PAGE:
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Format: 04/20/2014
Format: 04/20/2014


Pittsburgh Post-Gazette: Hospital officials explain changes at Bellevue facility

Thursday, May 20th, 2010

By Jonathan Barnes


West Penn Allegheny Health System officials met with more than 100 North Boroughs residents Friday night to discuss the decision by the company to close Allegheny General Hospital Suburban Campus' emergency room and lease all of its 100 inpatient beds to LifeCare by August. LifeCare is a long-term acute care facility that already is leasing and occupying 30 beds at the Bellevue hospital.


The meeting happened after an announcement that morning that the hospital would close.


Because the facility will not offer inpatient care, the law prevents it from operating an emergency room, explained Dawn Gideon, chief of hospital operations for West Penn Allegheny. She gave a presentation on the reasons for the change and said many emergency room services would be available through the hospital's urgent care service, which will operate daily and be open 12 hours a day after the emergency room closes.


Ms. Gideon took questions from residents, some of whom asked why they could not voice their opinions about the move before a decision was made.


"The timing is unfortunate," Ms. Gideon said.


She declined to cite LifeCare's contract terms, saying the owner of the company was on vacation and would sign the contract in the next few weeks. She wouldn't specify how long LifeCare would lease the property.


Ms. Gideon said a decline in population in the area resulted in fewer patients requiring hospitalization. The hospital has an average of 28 patients in its beds each day, she said, and the need to better serve the greater Pittsburgh area also played into the decision to close Suburban's emergency room. Other financial considerations also were considered.


"We're not getting paid what it costs us to provide services," Ms. Gideon said.


She said that in March, hospital administration began a process it called "the listening tour," meeting with about 80 groups and individuals from the North Boroughs and the North Side about the potential change in the hospital's status. Nearly 80 percent of the patients currently served by the hospital will be able to continue to be served by it after the change, Ms. Gideon said.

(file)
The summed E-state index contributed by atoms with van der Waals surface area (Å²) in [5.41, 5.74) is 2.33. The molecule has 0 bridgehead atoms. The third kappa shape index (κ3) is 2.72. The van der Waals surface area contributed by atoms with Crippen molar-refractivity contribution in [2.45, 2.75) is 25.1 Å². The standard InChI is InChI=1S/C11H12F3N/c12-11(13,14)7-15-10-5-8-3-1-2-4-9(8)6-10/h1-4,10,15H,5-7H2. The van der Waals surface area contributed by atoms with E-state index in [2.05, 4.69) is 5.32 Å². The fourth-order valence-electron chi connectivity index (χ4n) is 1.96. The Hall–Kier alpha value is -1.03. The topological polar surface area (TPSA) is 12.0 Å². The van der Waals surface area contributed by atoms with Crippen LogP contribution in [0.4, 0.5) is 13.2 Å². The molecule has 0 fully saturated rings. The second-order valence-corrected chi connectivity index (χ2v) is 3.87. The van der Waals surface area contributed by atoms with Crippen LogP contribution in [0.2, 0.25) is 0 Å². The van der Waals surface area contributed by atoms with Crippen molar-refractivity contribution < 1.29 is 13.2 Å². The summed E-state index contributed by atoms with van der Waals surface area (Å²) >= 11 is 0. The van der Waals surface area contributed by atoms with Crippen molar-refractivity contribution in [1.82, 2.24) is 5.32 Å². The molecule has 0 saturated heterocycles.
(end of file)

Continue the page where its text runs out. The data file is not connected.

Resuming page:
Most of the services offered by the hospital will continue, and a new gynecology care service will be added, Ms. Gideon said. Outpatient surgery will be discontinued; chemotherapy will continue. Physical therapy services and dialysis also will remain at the hospital.


The change in status will put the hospital on the tax rolls for the first time. The facility is valued at $31 million.


Some residents argued that the hospital system was abandoning Bellevue hospital. Ms. Gideon disagreed. "We're not abandoning -- we're changing," she said. "We're hoping for a long-term contract [with Life-Care]."


The question of what could happen to Suburban after Life-Care's lease expires was not addressed.


"I'd like to see your five-year-plan," said Allegheny County Councilman Matt Drozd to Ms. Gideon.


Rich Furis, a Bellevue resident, thanked the hospital administrators for taking the attendees through the process of how the decision on Suburban was made.


"Any of us [who] work for a living know that you have to reinvent yourself," Mr. Furis said.


Gay Good, a former employee of West Penn Hospital, was unconvinced by the administrators' arguments. "This sounds like the first salvo of the dismantling of West Penn," she said.


Virginia Maranda stepped up to the microphone: "I want to cry, but I'm trying not to," she said. "My first job out of Bellevue High School was in the records department at Suburban General [Hospital]."

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